June 1, 2015
The middle of last month I left for a long trip up the Juruá River. Zico (Francisco Nunes), who is our missions director at First Baptist, went with me.
The river has started its end of rainy season “retreat”. It has gone down at least 30 feet already, but the rains still haven’t stopped. It rained all day the day before our scheduled departure. Then, for good measure, it rained all day the day we had set for the trip. That was Saturday, May 16th. When I am out on the river, I don’t mind too much if the rains catch me, but I hate leaving when it is raining, so we didn’t leave until Sunday. The weather was cool and clear on Sunday.
About a half hour into the trip the engine quit on me. I had taken it out on Thursday to do a test run and all was working pretty good. It took me 45 minutes to repair. I had to pull off the carburetor, tear it all down, clean it then reassemble. After that it worked fine for the rest of the trip.
We had to go all the way to Thaumaturgo where they were expecting us for the evening service. The small open boat with 25hp motor took a long time. This leg was 190 miles. We finally got in at just before 6:00PM. We had a good service even though the electricity kept going off. The church is doing very well. They have bought lots on the corner beside their new building, lots and nice house across the street and a piece of land for their camp.
The next morning we went on up another 85 miles to Foz do Breu. We spent one night with the folks there, but because the river was going down so fast we decided to go ahead a make the visit to our 2 missionaries in Peru.
We spent two full days visiting our tiny group of believers in Tipisca, Peru. José Maia and family (Brazilians) serve there. We also support a Peruvian family, Brother Eduardo. He, his wife and children are also Caxinauá Indians. We already have a building up, but not many believers. The little town only has about 300 people. There is an army outpost. The soldiers spend all their time and money on liquor and prostitutes. They are in the barracks most of the time and don’t come to church. There are a few Peruvians who have government jobs. A few of these come to services. The bulk of the population is made up of Indians from four different tribes. There are a few Brazilians in the town, too. This means that 4 languages and 2 other dialects are spoken. As you can tell this is one tough field of service. We decided to not have regular services, but informal Bible studies while there. We had 5 nationalities sitting around the table in José Maia’s kitchen. Songs were sung in 3 languages and 3 musical styles. This is fun, but daunting.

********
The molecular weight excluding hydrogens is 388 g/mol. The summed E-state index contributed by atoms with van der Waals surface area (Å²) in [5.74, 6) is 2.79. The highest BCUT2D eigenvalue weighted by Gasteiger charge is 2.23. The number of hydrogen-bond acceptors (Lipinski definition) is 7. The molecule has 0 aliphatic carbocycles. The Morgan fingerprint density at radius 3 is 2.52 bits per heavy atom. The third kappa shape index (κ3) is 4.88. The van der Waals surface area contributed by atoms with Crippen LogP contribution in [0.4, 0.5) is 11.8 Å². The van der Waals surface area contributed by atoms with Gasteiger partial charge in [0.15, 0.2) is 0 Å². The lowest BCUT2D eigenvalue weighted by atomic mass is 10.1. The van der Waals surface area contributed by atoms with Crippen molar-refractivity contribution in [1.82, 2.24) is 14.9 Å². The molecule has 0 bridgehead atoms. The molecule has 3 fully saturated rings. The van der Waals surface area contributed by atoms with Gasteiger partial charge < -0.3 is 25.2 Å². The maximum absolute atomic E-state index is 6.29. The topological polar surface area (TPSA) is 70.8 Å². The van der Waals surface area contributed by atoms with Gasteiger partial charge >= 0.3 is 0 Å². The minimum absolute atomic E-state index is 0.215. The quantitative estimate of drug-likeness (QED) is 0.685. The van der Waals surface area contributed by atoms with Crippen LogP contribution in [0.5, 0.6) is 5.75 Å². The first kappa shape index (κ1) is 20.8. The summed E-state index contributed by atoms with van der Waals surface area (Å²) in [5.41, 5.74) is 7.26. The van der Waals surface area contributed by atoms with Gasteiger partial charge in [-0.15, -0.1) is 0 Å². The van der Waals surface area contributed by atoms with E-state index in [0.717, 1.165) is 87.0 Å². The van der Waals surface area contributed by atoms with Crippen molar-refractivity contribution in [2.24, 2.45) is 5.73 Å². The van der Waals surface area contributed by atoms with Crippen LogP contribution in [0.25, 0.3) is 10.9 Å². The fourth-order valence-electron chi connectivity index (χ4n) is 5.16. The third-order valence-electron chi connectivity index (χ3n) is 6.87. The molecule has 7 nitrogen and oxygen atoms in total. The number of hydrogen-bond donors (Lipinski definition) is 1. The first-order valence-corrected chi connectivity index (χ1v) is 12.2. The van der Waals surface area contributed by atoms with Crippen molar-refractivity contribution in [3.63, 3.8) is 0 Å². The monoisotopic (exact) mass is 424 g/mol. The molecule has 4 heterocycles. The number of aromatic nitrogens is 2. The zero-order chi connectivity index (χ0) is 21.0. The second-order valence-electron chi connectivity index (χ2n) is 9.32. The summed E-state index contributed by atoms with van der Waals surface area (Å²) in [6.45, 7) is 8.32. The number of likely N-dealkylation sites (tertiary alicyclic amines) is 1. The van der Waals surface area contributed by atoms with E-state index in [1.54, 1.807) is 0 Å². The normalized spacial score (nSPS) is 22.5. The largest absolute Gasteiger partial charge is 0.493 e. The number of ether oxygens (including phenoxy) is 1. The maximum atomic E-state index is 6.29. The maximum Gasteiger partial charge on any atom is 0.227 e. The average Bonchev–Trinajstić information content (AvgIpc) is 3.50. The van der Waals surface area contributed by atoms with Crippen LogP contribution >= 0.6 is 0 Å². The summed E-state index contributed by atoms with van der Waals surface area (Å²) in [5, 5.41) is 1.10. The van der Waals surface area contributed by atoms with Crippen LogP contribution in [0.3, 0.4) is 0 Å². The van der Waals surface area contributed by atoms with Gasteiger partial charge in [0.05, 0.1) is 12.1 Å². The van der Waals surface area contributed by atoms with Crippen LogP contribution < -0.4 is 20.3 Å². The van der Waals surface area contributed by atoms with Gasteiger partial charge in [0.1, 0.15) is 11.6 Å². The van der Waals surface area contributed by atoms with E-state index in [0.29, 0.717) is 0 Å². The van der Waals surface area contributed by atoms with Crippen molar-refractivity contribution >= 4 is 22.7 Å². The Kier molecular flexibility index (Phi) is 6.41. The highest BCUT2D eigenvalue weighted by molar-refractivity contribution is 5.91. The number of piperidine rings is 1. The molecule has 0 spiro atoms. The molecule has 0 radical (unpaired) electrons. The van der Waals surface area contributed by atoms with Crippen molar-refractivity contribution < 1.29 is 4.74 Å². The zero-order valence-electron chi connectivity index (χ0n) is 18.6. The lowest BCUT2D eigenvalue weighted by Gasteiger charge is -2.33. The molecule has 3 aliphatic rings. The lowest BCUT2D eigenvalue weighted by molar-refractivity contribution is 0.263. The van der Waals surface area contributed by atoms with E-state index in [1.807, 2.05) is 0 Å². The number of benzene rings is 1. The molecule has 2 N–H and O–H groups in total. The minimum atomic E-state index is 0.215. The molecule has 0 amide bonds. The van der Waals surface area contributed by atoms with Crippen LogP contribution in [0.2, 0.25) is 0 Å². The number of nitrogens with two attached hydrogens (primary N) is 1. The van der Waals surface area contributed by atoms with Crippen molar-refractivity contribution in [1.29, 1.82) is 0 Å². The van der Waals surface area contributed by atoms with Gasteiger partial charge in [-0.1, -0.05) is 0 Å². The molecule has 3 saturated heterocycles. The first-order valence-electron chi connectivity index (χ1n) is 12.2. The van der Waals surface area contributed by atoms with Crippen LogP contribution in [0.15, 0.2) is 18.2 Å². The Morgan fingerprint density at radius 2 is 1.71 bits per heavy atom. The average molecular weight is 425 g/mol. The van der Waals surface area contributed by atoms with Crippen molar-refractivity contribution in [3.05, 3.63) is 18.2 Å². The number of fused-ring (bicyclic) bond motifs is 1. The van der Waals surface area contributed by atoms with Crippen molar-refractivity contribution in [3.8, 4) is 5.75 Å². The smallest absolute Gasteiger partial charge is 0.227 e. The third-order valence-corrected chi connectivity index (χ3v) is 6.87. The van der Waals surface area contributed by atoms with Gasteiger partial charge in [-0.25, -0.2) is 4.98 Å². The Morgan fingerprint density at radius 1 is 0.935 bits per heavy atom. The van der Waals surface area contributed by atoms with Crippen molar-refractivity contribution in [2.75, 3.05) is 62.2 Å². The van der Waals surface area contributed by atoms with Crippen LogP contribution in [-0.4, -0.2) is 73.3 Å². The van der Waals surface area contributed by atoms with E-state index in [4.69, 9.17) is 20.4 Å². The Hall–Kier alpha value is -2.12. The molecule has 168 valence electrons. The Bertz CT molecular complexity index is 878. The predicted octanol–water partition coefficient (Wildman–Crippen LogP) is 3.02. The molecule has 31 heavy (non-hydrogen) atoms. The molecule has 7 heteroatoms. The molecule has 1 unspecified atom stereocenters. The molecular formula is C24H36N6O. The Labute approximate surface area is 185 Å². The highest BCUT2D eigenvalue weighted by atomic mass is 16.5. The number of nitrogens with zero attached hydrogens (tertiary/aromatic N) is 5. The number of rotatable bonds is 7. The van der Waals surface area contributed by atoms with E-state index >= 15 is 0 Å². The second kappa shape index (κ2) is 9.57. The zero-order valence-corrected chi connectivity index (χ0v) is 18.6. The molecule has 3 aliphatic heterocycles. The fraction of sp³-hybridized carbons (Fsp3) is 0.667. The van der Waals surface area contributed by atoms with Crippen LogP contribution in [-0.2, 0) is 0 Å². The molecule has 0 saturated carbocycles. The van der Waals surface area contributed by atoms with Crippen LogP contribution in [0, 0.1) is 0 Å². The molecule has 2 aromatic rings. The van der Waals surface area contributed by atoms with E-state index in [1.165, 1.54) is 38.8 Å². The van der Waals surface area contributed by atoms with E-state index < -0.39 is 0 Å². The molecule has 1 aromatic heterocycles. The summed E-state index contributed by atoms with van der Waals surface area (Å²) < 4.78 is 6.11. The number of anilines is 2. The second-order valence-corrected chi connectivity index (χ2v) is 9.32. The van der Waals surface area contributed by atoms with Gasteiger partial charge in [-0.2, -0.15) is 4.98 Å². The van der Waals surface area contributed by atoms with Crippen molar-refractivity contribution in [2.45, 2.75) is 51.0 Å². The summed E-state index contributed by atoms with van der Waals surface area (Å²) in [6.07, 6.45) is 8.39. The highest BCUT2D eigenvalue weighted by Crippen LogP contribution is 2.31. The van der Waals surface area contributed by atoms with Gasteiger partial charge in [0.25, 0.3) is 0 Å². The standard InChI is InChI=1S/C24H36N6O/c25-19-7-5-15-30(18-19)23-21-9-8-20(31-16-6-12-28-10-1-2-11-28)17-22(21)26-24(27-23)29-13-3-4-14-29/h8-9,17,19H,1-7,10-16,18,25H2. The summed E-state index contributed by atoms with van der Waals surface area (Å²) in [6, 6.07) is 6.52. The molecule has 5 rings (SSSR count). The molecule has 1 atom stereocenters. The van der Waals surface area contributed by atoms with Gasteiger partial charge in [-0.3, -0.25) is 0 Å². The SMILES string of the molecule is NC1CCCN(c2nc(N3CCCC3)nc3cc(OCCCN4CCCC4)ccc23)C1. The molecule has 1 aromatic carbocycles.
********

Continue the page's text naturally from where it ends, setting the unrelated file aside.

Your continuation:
José and family are still living in a primitive thatch covered house that was on the property when we bought it. It was built by an Indian. Now it is falling apart. He will be building soon. I am going to buy the roofing for them and am building him a trailer to haul the lumber out of the jungle. They are trying to break through to the village through daily work with the children and teens. José and Eduardo also have started visiting the tribes along the rivers. This is all slow, hard work. All I can say is, WOW! What missionaries!
On the way back downstream we spent another full day and night with the congregation at Foz do Breu on the Peruvian/Brazilian border. We don’t have a missionary family there right now, but hope to fill this void soon. Pray with us about sending a missionary. The congregation is doing well though.
Further down river we stopped to visit our congregation and missionaries at Vila Triunfo. We were with them for 3 days. They now have electricity in the village. We were there for the installation of air conditioning in their wood frame building! How weird is that? The first night we held a couple’s meeting with 27 couples. The next night there were regular services with 148 present. Then on Sunday we had 184 in the morning and 217 at night. There was one profession of faith and request for baptism. Fredson and Auriane are doing one great job. The village has been transformed by the gospel. The village has cleaned up in just about every way. There may not be much they can do about the clouds of blood sucking gnats by day and voracious mosquitoes by night, though. My body is nicely dotted by tiny blood blisters, but so what else is new?
Zico and I travelled 970Km (606 miles) during our 9 day trip. We got to visit 4 of our missionaries in 4 locations. We were able to share the gospel to people of 5 different languages. One person was saved. We didn’t get rained on. Not a single drop. Even though the river was dropping so fast (7 feet one day) we didn’t have to even take off our sandals one day. I can’t remember the last time when I made this kind of trip that I didn’t have to wade through all kinds of mud. We were in the sun for many, many hours (protected by 100 factor sunscreen), but no burns. What a wonderful mission trip. HE was so merciful, again.
Thanks for all of your prayers and support. God bless you as much as He has us.
Mike and Beverly Creiglow
Caixa Postal 24
Cruzeiro do Sul, Acre, Brazil 69980
mdcreig [at] hotmail.com